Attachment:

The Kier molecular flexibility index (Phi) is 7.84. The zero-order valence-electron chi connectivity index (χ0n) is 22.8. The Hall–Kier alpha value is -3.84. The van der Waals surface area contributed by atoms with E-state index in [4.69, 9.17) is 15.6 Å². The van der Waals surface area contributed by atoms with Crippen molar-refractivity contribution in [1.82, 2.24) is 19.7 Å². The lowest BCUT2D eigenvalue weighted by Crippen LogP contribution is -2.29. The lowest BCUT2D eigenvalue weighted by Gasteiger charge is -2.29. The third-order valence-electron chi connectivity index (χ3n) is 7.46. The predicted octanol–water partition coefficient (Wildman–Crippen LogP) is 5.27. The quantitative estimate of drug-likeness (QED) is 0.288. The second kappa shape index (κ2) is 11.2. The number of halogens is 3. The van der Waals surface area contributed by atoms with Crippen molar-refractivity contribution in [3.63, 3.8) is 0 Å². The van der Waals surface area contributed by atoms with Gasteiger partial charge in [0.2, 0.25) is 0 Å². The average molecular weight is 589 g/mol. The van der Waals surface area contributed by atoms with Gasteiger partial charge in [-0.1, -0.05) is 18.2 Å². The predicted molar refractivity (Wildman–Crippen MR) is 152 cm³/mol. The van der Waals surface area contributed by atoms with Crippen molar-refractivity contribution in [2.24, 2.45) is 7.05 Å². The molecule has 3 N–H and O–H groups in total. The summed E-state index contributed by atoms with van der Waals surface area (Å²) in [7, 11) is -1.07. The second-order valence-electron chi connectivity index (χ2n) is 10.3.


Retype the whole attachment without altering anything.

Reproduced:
The Kier molecular flexibility index (Phi) is 7.84. The zero-order valence-electron chi connectivity index (χ0n) is 22.8. The Hall–Kier alpha value is -3.84. The van der Waals surface area contributed by atoms with E-state index in [4.69, 9.17) is 15.6 Å². The van der Waals surface area contributed by atoms with Crippen molar-refractivity contribution in [1.82, 2.24) is 19.7 Å². The lowest BCUT2D eigenvalue weighted by Crippen LogP contribution is -2.29. The lowest BCUT2D eigenvalue weighted by Gasteiger charge is -2.29. The third-order valence-electron chi connectivity index (χ3n) is 7.46. The predicted octanol–water partition coefficient (Wildman–Crippen LogP) is 5.27. The quantitative estimate of drug-likeness (QED) is 0.288. The second kappa shape index (κ2) is 11.2. The number of halogens is 3. The van der Waals surface area contributed by atoms with Crippen molar-refractivity contribution in [3.63, 3.8) is 0 Å². The van der Waals surface area contributed by atoms with Gasteiger partial charge in [0.2, 0.25) is 0 Å². The average molecular weight is 589 g/mol. The van der Waals surface area contributed by atoms with Gasteiger partial charge in [-0.1, -0.05) is 18.2 Å². The predicted molar refractivity (Wildman–Crippen MR) is 152 cm³/mol. The van der Waals surface area contributed by atoms with Crippen molar-refractivity contribution in [2.24, 2.45) is 7.05 Å². The molecule has 3 N–H and O–H groups in total. The summed E-state index contributed by atoms with van der Waals surface area (Å²) in [7, 11) is -1.07. The second-order valence-electron chi connectivity index (χ2n) is 10.3.